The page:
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The Honorable Life And Death Of James Joyce

2071 words - 8 pages

The Honorable Life and Death of James Joyce

       The coat of arms which James Joyce inherited from his family bears the motto,

"Mors aut honorabilis vita," meaning, "An honorable life or death." But was

Joyce loyal to the creed of his more noble ancestors? Many would argue that he

was not. After a Catholic education all the way through his undergraduate degree

he denounced Catholicism. In the middle of a time of growing nationalism in

which the role of bard was elevated to national importance Joyce abandoned his

native Ireland in search of less constrictive lands. But the one thing to which

Joyce remained true throughout his entire life was art. In repeated

confrontations and against great pressure he remained true to what he felt was

the only real morality in an artist's life, his truth in art.


"James Augustine Aloysius Joyce was born on February 2, 1882, in Rathgar, a

fairly prosperous souther suburb of Dublin." (Kershner) The Joyces are thought

to have a noble background, which is borne out by the existence of a coat of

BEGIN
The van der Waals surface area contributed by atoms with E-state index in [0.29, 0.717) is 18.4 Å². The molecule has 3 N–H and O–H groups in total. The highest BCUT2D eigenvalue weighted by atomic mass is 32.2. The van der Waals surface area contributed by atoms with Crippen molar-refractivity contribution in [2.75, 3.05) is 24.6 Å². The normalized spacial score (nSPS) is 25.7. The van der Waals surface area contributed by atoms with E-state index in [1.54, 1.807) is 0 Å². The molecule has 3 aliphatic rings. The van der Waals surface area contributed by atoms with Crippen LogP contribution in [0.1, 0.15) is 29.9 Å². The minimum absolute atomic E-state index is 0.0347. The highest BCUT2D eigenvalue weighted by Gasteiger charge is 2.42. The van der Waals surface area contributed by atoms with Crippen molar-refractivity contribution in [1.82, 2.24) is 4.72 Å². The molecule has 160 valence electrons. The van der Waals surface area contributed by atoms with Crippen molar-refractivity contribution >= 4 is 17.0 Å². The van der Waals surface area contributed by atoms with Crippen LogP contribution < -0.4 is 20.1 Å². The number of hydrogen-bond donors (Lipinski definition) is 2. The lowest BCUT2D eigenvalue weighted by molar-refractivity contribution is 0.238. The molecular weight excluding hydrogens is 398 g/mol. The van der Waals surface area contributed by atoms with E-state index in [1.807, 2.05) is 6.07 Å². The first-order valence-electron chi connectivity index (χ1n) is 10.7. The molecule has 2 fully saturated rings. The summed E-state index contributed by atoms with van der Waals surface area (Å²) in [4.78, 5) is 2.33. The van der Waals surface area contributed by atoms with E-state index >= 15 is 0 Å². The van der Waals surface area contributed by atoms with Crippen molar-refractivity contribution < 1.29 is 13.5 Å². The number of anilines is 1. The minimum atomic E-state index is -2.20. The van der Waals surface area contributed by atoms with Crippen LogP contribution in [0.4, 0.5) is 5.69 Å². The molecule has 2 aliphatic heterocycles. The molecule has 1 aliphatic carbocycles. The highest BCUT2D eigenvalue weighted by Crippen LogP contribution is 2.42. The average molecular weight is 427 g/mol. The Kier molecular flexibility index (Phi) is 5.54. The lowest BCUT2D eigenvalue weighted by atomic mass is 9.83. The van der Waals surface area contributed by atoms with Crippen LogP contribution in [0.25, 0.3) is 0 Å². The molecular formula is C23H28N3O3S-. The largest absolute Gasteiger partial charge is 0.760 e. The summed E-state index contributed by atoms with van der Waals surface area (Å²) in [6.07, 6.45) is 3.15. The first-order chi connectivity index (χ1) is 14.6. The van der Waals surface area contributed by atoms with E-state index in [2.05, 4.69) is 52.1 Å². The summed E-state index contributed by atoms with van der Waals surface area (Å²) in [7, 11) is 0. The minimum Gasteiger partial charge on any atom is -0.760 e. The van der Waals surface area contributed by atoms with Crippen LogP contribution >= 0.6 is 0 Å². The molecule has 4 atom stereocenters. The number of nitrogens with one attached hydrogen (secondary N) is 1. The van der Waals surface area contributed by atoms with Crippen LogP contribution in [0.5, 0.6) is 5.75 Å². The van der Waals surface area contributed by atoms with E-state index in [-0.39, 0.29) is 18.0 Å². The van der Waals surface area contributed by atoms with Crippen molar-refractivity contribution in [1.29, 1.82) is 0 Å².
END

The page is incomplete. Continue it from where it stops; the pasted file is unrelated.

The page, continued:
arms. But living as a Catholic in Ireland at the time of his birth severely

limited his family in their ascension of the social ladder. He was the eldest

survivor of twelve children (only eight lived to adulthood), and the son of a

"disastrous father" (Kershner), but at the age of six he escaped his perhaps

less than desirable home life. He was sent to Clongowes Wood college, a Jesuit

school which was said to be the best preparatory school in Ireland. While the

rigorous Catholicism of the Jesuits did not follow him for the rest of his life,

their rigorous education did.


In 1893 Joyce began attending Jesuit Belvedere College. It was at this time that

he began to read such authors as Meredith, Hardy, Ibsen, and Yeats. Although he

won several awards nationwide and within his school for his academic

achievements and perceived moral character his readings had begun to broaden his

mind and a more worldly Joyce started to develop a contempt for both the society

of Ireland and the Catholic Church itself. More importantly "from Yeats in

particular he learned to see the wold of art as an autonomous sphere removed

from the pragmatic world of everyday experience, and to see the figure of the

artist as part prophet, part priest, [and] the potential savior of his race."



After Jesuit Belvedere he continued his education at the Royal University of

Dublin, commonly known as University College. This college was formed as the

Catholic answer to Trinity College which was commonly attended by the Protestant

Ascendancy, but the strict control of the Jesuits "offered a conservative and

intellectually undemanding curriculum." (Kershner) In an era of increasing

modern thought, the Jesuits either...

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